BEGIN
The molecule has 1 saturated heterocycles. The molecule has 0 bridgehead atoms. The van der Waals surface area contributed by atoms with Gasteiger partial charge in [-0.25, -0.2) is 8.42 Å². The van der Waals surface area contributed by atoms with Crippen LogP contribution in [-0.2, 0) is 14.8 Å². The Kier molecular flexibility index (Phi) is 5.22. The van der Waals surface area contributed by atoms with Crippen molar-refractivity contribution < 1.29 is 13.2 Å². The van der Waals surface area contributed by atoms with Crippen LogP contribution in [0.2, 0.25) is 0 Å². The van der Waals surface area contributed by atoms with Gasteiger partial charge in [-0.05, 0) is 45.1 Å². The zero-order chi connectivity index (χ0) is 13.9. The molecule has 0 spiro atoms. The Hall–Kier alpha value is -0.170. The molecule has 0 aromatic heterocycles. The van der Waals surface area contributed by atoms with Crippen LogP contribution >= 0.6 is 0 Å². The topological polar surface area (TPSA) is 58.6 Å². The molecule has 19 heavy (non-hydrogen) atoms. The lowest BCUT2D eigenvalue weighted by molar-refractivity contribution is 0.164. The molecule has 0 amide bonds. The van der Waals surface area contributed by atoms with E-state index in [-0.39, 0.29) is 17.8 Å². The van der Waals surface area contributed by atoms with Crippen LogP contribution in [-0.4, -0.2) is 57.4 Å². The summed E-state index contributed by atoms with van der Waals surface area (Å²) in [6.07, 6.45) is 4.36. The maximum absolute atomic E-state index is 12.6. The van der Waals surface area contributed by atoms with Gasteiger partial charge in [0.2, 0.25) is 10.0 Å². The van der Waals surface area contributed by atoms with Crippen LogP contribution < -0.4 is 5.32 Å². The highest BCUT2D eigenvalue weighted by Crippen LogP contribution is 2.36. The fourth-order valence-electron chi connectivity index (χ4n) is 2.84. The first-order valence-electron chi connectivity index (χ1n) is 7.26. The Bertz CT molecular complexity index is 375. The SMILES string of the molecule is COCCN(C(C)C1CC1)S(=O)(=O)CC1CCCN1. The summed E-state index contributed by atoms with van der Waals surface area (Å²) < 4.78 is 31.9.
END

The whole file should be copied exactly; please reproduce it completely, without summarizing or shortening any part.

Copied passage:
The molecule has 1 saturated heterocycles. The molecule has 0 bridgehead atoms. The van der Waals surface area contributed by atoms with Gasteiger partial charge in [-0.25, -0.2) is 8.42 Å². The van der Waals surface area contributed by atoms with Crippen LogP contribution in [-0.2, 0) is 14.8 Å². The Kier molecular flexibility index (Phi) is 5.22. The van der Waals surface area contributed by atoms with Crippen molar-refractivity contribution < 1.29 is 13.2 Å². The van der Waals surface area contributed by atoms with Crippen LogP contribution in [0.2, 0.25) is 0 Å². The van der Waals surface area contributed by atoms with Gasteiger partial charge in [-0.05, 0) is 45.1 Å². The zero-order chi connectivity index (χ0) is 13.9. The molecule has 0 spiro atoms. The Hall–Kier alpha value is -0.170. The molecule has 0 aromatic heterocycles. The van der Waals surface area contributed by atoms with Crippen LogP contribution >= 0.6 is 0 Å². The topological polar surface area (TPSA) is 58.6 Å². The molecule has 19 heavy (non-hydrogen) atoms. The lowest BCUT2D eigenvalue weighted by molar-refractivity contribution is 0.164. The molecule has 0 amide bonds. The van der Waals surface area contributed by atoms with E-state index in [-0.39, 0.29) is 17.8 Å². The van der Waals surface area contributed by atoms with Crippen LogP contribution in [-0.4, -0.2) is 57.4 Å². The summed E-state index contributed by atoms with van der Waals surface area (Å²) in [6.07, 6.45) is 4.36. The maximum absolute atomic E-state index is 12.6. The van der Waals surface area contributed by atoms with Gasteiger partial charge in [0.2, 0.25) is 10.0 Å². The van der Waals surface area contributed by atoms with Crippen LogP contribution < -0.4 is 5.32 Å². The highest BCUT2D eigenvalue weighted by Crippen LogP contribution is 2.36. The fourth-order valence-electron chi connectivity index (χ4n) is 2.84. The first-order valence-electron chi connectivity index (χ1n) is 7.26. The Bertz CT molecular complexity index is 375. The SMILES string of the molecule is COCCN(C(C)C1CC1)S(=O)(=O)CC1CCCN1. The summed E-state index contributed by atoms with van der Waals surface area (Å²) < 4.78 is 31.9.